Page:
10 Years of Planned UnParenthood

September 2022 will mark the ten year anniversary for my first book. Beyond a slight formatting revision in 2015 that was necessary, I have no other plans to ever revise the content given the content is still just as fresh, the discussions just as relevant. To the best of my knowledge, this remains the first book to have been written from a male perspective about not having children.

I’m not a proponent of reading my books once they are completed. That is because I would have to resist the urge to rip the entire thing to shreds and do a complete revision. With the tenth anniversary, I’ve decided to revisit the book to examine the documented perspectives and expand on them where necessary. Much has changed in the childfree / childless landscape over the decade since this book was released. What appears on this page will be in the order of subjects as I revisit them in the book. If you want to quote any of the referenced content in your written work, please ensure you properly credit me and the book title.

People still make comments to me about how I am “missing out” on the “joys” of having children. What has not changed in ten years is the idea that somehow I am still missing out. There are now two nieces in my life that I enjoy being around even though I only see them a few times per year. There are plenty of video-calls and chats with them that to me are just as grand as an in-person visit. I’m ok not being their favourite person in the family.

I’m of the view that women are still heavily targeted for speaking up about not wanting to have children. While more people in general have been telling their stories over the years, it is painfully clear that society still has an automated expectation for women to become parents.

“Biology Isn’t Destiny” was a phrase I ran across while researching some things online during my first year of college. There was a bumper-sticker style image of the saying which I copied to my network desktop in college. There was more to this story as I was asked to remove it from my desktop by a substitute college professor. I cannot recall exactly how it came up in discussion, but this professor ( a woman) walked by my workstation and saw what I had placed on the background. In front of over two-dozen people she attempted to call me out for having such a statement on my computer. Initially, I thought she was mistaking it as an anti-choice remark. As I recall, I loudly explained the statement was a pro-choice statement about choosing not to have kids. Considering I was one of two males in this class it was important for me to protect any misinterpretation. She still found it offensive. So I removed it temporarily. The professor who normally taught in that program not only understood the statement, he supported it even as a parent himself.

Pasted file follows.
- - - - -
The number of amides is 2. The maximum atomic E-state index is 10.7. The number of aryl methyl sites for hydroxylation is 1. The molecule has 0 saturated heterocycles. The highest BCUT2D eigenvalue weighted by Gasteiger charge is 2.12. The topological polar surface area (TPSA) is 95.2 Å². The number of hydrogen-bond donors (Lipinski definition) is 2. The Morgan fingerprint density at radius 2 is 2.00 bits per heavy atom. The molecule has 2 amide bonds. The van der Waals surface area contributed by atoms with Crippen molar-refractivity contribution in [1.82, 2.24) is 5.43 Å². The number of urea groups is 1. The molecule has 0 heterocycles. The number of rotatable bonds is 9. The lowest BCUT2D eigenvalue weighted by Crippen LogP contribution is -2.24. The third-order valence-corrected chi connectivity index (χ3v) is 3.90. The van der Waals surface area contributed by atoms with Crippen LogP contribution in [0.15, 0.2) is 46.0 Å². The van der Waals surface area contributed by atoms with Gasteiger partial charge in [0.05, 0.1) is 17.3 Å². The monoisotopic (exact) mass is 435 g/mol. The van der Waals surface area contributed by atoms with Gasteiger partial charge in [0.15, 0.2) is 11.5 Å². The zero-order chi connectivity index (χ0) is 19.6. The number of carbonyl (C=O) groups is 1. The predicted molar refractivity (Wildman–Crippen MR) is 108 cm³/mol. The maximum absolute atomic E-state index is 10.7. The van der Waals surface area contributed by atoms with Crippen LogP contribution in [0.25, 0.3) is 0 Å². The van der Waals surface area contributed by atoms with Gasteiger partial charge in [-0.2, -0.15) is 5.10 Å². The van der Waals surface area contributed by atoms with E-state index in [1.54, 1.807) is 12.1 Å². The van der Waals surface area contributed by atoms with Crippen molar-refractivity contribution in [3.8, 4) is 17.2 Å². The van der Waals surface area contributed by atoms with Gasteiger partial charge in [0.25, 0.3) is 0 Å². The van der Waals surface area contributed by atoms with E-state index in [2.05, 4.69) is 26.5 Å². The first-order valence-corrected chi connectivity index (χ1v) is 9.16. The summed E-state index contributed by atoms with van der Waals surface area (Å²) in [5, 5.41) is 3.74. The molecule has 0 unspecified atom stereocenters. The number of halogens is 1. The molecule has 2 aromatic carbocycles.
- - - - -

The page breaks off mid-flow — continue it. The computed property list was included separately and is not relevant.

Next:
It is up to me to make the most of
life. Having no children is one of the
best decisions I ever made. It hardly
makes me ignorant of the joys of life.
If anything, it has given me more
awareness of the abundance I have.

I’ve become significantly more aware of life in the last ten years. That is a product of age and the experiences from grief and loss of family and friends. What else would I have sacrificed over the last ten years if I became a parent? My health was already taking a backseat. Could things have become worse if I was a parent? While parents need to put their children’s interest front and center, more still need to find a balance where they can do things for themselves.

My grandmother’s compassion for animals and nature was one of my inspirations for not wanting to become a parent. Since becoming vegan I have embraced a greener view of the world around us. Speciesism is very real, and I could no longer be someone who advocates for the rights of animals while still eating them.

In 2001, a Statistics Canada study
found that out of 24,000 people
interviewed, eight percent of men
and seven percent of women
planned to be childfree by choice.
The reasons for making this decision
vary, yet are common among many
childfree families.

Opening from chapter 2 “Just Say No To Midnight Feedings”.

I suspect these numbers are likely much higher now in 2022. This will be something I intend to follow-up on with Statistics Canada and/or any academic institution that pursues an updated study survey.